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Ranking and yanking is nothing new at Enron, which launched the system among its fiercely competitive wholesale-energy traders a decade ago and has since expanded it to cover all the Houston-based company's 18,000 employees. In a typically intense session, as many as 25 managers may gather around a conference table in a windowless room with a computer screen filled with employee rankings projected on one wall. Each participant comes armed with notebooks bulging with job reviews. As the discussion proceeds, the managers may shift people from one ranking to another, deciding their fate with the click of a computer mouse.
What makes this process less Star Chamber-like is that workers can turn in self-assessments and choose up to seven colleagues and clients to write evaluations on their behalf. Moreover, anyone in the company can voluntarily submit a review of anyone else's performance. All this makes Enron's approach "a lot less subjective and a lot less random," says Steve Kean, an executive vice president, because "it doesn't depend on the views of any individual supervisor."
What it does depend on is the willingness of managers to fight for valued employees during what can swiftly become a brutal horse-trading session. "Even if everyone did great," says the former Enron employee, "someone has to fall into the 'needs improvement' category."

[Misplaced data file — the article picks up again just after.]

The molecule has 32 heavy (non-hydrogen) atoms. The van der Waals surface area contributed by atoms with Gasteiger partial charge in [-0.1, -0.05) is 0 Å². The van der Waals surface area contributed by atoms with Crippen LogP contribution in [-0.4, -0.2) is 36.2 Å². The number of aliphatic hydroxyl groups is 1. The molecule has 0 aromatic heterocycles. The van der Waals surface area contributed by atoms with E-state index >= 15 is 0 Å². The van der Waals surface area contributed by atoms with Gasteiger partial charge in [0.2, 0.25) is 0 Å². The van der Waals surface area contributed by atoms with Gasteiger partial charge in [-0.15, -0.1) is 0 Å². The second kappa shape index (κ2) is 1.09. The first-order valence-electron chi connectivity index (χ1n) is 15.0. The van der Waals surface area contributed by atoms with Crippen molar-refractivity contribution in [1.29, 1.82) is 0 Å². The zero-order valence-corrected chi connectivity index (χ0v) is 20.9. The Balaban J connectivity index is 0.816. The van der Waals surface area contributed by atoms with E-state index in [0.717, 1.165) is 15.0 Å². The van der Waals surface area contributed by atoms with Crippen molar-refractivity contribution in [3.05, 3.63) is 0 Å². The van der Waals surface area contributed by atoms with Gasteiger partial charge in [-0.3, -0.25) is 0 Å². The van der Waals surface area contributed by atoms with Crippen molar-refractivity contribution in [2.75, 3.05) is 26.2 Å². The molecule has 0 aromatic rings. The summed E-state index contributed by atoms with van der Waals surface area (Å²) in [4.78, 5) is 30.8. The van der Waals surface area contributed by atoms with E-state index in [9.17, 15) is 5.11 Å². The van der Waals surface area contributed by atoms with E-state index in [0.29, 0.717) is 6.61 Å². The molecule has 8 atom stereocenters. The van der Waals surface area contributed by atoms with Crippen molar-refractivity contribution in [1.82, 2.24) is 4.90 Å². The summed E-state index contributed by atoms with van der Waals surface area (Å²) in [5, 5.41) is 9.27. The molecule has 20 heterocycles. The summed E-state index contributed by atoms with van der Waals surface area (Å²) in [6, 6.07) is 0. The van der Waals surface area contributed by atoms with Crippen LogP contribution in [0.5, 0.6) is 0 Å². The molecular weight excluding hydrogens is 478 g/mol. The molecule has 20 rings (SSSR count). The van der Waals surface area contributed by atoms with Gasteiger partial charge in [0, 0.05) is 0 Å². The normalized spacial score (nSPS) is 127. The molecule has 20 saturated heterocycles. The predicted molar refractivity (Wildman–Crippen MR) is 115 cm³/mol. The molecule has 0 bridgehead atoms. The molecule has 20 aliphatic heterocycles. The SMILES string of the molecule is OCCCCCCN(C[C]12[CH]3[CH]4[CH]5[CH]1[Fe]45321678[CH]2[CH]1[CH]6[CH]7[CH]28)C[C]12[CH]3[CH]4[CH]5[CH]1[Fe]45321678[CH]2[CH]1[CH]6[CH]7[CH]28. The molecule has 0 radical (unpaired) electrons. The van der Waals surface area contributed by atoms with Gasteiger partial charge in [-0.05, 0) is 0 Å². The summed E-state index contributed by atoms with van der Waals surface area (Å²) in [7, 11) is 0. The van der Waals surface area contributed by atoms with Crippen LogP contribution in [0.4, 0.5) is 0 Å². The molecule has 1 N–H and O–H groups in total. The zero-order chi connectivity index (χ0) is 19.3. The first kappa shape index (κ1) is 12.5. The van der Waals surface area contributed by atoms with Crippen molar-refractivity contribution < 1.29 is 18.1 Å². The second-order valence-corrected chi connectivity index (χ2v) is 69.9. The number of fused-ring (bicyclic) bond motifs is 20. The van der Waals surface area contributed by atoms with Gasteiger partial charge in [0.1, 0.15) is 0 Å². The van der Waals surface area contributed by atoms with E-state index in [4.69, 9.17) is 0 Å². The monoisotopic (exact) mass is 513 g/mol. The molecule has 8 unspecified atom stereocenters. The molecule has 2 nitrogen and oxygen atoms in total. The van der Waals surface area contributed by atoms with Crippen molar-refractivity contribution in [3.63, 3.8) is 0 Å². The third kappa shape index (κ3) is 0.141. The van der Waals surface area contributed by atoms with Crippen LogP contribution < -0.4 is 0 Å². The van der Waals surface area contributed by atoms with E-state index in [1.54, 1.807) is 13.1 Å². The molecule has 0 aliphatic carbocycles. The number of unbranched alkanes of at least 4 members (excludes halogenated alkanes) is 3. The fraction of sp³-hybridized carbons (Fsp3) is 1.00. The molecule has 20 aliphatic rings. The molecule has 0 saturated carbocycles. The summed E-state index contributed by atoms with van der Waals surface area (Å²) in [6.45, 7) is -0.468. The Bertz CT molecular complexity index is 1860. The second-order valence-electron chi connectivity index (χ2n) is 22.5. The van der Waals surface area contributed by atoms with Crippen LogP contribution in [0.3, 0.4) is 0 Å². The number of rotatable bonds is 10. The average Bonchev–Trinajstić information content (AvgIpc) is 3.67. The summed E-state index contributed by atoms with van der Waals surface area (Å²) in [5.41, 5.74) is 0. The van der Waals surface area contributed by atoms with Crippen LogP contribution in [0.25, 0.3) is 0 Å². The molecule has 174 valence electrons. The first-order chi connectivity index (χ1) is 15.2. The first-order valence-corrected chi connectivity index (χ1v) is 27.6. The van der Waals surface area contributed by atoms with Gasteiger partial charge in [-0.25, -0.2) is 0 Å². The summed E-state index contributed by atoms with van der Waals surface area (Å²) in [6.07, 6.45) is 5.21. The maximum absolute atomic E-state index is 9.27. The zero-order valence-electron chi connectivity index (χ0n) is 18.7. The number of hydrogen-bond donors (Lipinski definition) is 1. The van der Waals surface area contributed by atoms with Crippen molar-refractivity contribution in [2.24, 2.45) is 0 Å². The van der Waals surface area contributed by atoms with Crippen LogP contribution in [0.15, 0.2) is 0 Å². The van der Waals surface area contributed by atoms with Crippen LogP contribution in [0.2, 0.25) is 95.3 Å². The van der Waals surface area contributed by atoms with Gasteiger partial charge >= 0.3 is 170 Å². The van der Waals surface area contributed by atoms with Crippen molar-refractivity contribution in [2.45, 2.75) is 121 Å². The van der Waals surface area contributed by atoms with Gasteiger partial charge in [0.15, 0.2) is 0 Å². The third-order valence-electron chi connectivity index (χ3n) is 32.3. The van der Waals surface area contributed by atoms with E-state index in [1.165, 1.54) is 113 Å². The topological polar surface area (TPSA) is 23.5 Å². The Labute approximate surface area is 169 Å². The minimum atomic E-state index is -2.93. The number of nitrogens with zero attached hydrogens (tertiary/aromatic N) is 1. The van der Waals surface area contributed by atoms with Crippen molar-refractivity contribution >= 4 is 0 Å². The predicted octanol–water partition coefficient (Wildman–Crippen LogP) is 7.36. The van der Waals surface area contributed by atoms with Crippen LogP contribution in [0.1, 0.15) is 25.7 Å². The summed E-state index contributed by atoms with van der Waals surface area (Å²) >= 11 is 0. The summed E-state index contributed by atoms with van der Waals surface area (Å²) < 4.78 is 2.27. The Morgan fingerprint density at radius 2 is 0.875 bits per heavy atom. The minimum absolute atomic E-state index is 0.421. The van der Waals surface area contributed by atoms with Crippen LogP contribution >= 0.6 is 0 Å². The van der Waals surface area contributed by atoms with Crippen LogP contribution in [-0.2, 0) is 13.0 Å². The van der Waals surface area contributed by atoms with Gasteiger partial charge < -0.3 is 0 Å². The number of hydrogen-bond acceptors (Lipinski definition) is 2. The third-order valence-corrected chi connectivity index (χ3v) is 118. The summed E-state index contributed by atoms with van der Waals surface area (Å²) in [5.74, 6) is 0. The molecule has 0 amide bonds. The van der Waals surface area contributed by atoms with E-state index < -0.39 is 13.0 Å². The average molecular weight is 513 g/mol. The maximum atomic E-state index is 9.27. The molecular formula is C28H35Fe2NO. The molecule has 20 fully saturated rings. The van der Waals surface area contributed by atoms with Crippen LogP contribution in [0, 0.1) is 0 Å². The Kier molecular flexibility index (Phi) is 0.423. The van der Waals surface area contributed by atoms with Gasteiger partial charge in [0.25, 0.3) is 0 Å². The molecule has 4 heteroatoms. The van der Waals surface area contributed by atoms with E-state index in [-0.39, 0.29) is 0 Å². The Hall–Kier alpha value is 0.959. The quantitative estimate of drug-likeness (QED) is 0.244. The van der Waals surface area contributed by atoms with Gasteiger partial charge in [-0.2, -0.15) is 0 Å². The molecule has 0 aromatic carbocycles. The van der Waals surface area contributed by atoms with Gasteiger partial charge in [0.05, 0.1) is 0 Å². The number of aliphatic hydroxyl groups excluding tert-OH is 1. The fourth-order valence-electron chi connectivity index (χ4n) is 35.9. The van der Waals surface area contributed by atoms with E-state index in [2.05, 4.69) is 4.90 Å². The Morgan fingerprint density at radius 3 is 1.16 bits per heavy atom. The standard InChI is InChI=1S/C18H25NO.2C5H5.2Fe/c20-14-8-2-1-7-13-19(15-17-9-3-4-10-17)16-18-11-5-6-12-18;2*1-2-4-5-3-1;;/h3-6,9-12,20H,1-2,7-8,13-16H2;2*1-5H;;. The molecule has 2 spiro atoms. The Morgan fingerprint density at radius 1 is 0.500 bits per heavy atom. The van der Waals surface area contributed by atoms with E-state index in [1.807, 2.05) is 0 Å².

Those who do fall into that category do not get bonuses and must sit down with a supervisor to draft a plan for performing better. Salvaging such workers is only prudent, Accenture's Jensen notes, because "it is the 25th man off the bench who may win the baseball game for you." For bench warmers who can't sweeten their swings or improve their fielding, though, the next steps are a severance package and a swift exit from the roster.
At Sun Microsystems, which ranks its 43,000 employees in three groups (20% are "superior"; 70% are "Sun Standard"; 10% are "underperforming"), the company alerts weak links to their tenuous status and provides one-on-one coaching to help redeem their performance. Sun CEO Scott McNealy is known around the company for saying the bottom 10% is where you "love them to death." But any workers who don't respond to McNealy's love are offered death in the form of "prompt exit" severance, which they turn down at their peril, since those who continue to be found wanting face dismissal without compensation.
Surprisingly, it's the employees in the middle rather than at the bottom of the scale who may feel the most demoralized by the forced-evaluation rankings. "People don't like to be considered average," Jensen says. To boost their sagging morale, he adds, management must reassure those in the middle group that they meet the high standards that the company expects.
For those who ace their evaluations, the rankings can swell their self-esteem and wallets, a prospect that makes Enron a hotbed of overachievers. (And profitable too: Enron has reported increased earnings in each of the past four years.) The ranking system "attracts hard drivers," Kean says. "The proof is in the pudding. Our employees are very talented, and they're glad to be working here." In its latest ranking of the world's most admired companies, FORTUNE rated Enron No. 1 in innovativeness and No. 2 in getting and keeping talent.